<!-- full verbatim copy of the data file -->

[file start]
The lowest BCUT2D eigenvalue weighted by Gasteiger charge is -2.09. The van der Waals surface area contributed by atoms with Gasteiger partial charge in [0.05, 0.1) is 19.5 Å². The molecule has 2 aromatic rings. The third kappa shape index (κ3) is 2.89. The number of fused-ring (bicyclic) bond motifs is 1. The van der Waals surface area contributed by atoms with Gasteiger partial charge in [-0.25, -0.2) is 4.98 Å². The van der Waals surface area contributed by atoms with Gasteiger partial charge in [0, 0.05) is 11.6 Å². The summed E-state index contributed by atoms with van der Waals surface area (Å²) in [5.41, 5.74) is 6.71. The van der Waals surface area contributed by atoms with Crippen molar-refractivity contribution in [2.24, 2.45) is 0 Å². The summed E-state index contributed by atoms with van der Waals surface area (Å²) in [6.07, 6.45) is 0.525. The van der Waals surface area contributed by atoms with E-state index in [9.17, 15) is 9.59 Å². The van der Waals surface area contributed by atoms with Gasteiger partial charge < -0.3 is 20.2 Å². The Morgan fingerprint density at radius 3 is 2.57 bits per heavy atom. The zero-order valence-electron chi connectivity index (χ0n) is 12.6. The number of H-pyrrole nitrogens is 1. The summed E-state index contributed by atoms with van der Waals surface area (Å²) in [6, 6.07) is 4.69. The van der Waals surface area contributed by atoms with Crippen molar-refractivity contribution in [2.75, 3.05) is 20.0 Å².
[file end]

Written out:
The lowest BCUT2D eigenvalue weighted by Gasteiger charge is -2.09. The van der Waals surface area contributed by atoms with Gasteiger partial charge in [0.05, 0.1) is 19.5 Å². The molecule has 2 aromatic rings. The third kappa shape index (κ3) is 2.89. The number of fused-ring (bicyclic) bond motifs is 1. The van der Waals surface area contributed by atoms with Gasteiger partial charge in [-0.25, -0.2) is 4.98 Å². The van der Waals surface area contributed by atoms with Gasteiger partial charge in [0, 0.05) is 11.6 Å². The summed E-state index contributed by atoms with van der Waals surface area (Å²) in [5.41, 5.74) is 6.71. The van der Waals surface area contributed by atoms with Crippen molar-refractivity contribution in [2.24, 2.45) is 0 Å². The summed E-state index contributed by atoms with van der Waals surface area (Å²) in [6.07, 6.45) is 0.525. The van der Waals surface area contributed by atoms with E-state index in [9.17, 15) is 9.59 Å². The van der Waals surface area contributed by atoms with Gasteiger partial charge < -0.3 is 20.2 Å². The Morgan fingerprint density at radius 3 is 2.57 bits per heavy atom. The zero-order valence-electron chi connectivity index (χ0n) is 12.6. The number of H-pyrrole nitrogens is 1. The summed E-state index contributed by atoms with van der Waals surface area (Å²) in [6, 6.07) is 4.69. The van der Waals surface area contributed by atoms with Crippen molar-refractivity contribution in [2.75, 3.05) is 20.0 Å².